Attempts to evacuate two wounded journalists from the besieged city of Homs failed again on Monday night as ambulances carrying injured civilians left without them.
Sunday Times photographer Paul Conroy and French reporter Edith Bouvier, of Le Figaro newspaper, were injured in a deadly bombardment which killed war correspondent Marie Colvin and French photojournalist Remi Ochlik on Wednesday.
Teams from the Syrian Arab Red Crescent made their way into the embattled neighbourhood of Baba Amr today to remove casualties but parted without the wounded journalists or the bodies of their colleagues.
A spokesman for the International Committee of the Red Cross (ICRC) said: "We were not able to evacuate the foreign journalists or the bodies of those journalists killed last week.
"We do not know the reason why.
"The situation on the ground is very tense and communications are very difficult."
The ambulances left Baba Amr, which has been devastated by a month of shelling by Syrian government forces, carrying an elderly woman and a pregnant woman with her husband.
Efforts to rescue Mr Conroy and Ms Bouvier were launched last week following the rocket attack on the makeshift media centre where they were working.
On Sunday, Mr Conroy's wife Kate said her husband had rejected an opportunity to leave Homs with the Syrian Arab Red Crescent for fear it was "not to be trusted", the Press Association reported.
International Development Secretary Andrew Mitchell has said there was evidence of people on the ground "infiltrating" the humanitarian organisation and "posing an additional danger" to anyone seeking to leave the city.
Foreign Office officials are understood to be working alongside the French embassy to try to retrieve the journalists and are said to be pressing the Syrian ministry of foreign affairs.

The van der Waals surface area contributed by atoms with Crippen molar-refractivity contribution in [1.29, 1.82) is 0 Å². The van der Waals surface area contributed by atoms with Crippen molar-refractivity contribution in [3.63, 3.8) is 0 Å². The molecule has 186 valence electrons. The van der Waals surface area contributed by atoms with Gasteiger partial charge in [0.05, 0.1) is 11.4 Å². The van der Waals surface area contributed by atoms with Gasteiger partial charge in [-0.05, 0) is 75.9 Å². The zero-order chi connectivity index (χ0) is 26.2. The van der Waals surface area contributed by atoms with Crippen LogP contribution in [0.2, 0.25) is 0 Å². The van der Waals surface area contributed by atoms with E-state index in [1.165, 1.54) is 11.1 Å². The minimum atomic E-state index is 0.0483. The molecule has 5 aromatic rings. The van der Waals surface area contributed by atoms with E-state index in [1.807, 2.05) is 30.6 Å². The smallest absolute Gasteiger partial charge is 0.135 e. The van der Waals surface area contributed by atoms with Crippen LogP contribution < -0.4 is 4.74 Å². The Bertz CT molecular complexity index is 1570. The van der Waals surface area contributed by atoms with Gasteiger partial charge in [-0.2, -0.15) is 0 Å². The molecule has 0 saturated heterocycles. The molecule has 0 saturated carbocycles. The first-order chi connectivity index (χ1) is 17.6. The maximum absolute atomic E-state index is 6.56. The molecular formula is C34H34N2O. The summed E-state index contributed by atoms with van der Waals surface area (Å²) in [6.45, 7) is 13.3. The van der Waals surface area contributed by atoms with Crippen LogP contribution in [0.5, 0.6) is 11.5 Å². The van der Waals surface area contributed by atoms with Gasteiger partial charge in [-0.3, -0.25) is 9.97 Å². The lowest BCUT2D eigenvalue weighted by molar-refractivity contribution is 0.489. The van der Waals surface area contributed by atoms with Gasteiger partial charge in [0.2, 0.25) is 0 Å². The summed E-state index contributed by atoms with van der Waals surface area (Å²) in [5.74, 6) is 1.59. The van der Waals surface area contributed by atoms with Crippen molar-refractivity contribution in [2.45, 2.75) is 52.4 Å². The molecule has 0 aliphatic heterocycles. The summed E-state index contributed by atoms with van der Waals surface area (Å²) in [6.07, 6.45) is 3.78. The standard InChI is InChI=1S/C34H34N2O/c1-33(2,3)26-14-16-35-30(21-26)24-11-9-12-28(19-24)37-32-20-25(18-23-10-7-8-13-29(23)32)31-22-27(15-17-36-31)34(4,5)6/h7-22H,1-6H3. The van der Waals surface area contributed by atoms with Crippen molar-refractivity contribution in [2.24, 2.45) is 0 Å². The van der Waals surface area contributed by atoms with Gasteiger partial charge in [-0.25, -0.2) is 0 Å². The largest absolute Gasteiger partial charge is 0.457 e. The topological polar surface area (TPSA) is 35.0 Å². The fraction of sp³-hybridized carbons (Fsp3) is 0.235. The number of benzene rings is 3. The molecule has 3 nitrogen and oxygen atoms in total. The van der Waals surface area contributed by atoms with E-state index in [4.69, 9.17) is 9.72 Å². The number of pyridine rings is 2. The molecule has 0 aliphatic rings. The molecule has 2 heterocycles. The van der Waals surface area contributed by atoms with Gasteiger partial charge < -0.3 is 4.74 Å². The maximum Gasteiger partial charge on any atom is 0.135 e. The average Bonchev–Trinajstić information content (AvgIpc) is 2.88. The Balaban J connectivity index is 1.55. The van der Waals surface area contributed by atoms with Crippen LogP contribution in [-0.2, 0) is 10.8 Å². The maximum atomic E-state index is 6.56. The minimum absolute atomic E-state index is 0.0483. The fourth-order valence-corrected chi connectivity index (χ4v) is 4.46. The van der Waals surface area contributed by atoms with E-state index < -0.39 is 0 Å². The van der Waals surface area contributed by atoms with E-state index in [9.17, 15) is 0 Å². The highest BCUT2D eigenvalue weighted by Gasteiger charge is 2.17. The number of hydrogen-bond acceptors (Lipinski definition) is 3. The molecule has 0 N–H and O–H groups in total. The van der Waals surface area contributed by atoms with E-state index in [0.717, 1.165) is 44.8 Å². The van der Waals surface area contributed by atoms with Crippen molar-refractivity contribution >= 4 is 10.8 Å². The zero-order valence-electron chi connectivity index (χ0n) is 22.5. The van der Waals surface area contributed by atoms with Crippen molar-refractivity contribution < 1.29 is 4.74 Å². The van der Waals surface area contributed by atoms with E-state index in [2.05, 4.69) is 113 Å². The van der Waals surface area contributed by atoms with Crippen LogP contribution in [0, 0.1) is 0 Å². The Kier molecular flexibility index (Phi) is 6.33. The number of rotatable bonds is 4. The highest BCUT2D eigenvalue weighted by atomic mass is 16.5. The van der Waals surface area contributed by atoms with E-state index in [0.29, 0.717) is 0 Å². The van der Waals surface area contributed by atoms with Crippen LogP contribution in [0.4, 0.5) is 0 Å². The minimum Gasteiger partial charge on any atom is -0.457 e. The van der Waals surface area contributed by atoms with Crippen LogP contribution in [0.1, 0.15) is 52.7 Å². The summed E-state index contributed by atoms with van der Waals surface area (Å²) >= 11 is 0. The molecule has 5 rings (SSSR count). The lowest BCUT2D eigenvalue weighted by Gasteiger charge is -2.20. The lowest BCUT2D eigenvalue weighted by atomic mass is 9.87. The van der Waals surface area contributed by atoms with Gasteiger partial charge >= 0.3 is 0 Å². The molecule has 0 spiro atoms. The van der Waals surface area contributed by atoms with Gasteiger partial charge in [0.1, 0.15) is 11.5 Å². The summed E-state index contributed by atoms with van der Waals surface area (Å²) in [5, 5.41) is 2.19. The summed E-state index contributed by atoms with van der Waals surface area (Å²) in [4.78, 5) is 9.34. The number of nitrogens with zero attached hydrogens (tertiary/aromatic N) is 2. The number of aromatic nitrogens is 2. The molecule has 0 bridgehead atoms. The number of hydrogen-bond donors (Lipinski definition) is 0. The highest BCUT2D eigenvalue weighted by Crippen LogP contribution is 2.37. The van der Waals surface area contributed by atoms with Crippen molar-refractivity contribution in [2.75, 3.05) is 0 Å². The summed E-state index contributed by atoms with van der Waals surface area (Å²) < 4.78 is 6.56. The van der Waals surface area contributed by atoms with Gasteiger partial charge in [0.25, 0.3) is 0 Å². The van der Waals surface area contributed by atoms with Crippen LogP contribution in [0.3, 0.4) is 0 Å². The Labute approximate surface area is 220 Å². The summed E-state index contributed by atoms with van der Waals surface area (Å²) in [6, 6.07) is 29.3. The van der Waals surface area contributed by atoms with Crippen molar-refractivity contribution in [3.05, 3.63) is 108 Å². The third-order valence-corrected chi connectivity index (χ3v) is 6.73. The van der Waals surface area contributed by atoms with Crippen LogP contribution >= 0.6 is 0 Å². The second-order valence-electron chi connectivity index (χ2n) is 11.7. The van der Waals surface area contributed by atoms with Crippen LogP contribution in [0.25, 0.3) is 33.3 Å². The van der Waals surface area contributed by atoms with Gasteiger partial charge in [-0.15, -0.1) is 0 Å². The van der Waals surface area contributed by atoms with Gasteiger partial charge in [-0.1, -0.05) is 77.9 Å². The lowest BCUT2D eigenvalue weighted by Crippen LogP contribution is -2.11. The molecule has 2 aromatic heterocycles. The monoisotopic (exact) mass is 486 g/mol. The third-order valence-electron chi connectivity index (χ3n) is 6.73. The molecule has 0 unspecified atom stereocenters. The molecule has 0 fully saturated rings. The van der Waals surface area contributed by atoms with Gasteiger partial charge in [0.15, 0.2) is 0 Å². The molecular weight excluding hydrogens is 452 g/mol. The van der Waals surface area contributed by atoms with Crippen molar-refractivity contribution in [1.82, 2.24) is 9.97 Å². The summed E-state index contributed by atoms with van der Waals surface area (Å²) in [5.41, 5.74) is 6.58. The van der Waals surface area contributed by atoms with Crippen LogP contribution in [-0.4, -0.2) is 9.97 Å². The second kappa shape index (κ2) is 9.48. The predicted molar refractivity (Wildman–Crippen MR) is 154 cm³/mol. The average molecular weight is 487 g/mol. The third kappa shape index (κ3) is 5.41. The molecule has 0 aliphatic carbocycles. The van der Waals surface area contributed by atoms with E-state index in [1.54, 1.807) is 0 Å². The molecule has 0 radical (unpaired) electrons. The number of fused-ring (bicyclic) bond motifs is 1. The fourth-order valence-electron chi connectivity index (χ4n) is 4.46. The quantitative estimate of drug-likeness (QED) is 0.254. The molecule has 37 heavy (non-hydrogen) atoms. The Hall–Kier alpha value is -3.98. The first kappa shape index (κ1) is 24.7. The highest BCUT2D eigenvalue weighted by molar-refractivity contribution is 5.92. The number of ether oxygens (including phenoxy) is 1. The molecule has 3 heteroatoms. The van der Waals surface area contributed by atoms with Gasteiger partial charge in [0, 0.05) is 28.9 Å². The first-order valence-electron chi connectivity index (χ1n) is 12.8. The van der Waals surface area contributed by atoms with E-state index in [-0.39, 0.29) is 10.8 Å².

Mr Conroy, 47, from Totnes, Devon, has appealed for help in a video posted on YouTube.
Lying on a sofa in a darkened room and covered in a blanket, he said he sustained "three large wounds" to his leg in the attack and was being looked after by the Free Syrian Army medical staff.
The freelance photographer and film-maker, who was also hit in the stomach by shrapnel, added that he wanted to reassure family and friends in Britain that he was "absolutely OK".
Ms Bouvier, who suffered multiple leg fractures, was also seen begging for help in being evacuated to safety in Lebanon.
On Friday, teams from the ICRC were deployed to Homs to evacuate seven wounded and 20 women and children.
The organisation has since stressed the "urgent" need to evacuate those who require help and bring in vital assistance.
The Foreign Office has said "all the necessary work" was being done to repatriate Ms Colvin's body and ensure Mr Conroy "gets to safety".
The award-winning war reporter, 56, was killed after defying an order from her editor to leave the opposition stronghold of Homs because she wanted to finish "one more story", her mother Rosemarie has said.
At the time, she was the only British newspaper reporter in the city, which has become a symbol of the 11-month uprising against Syrian president Bashar Assad.
Syrian activists have accused his forces of deliberately targeting the journalists.
The Syrian foreign ministry has offered condolences to the families of Ms Colvin and Mr Ochlik but denied any responsibility for their deaths.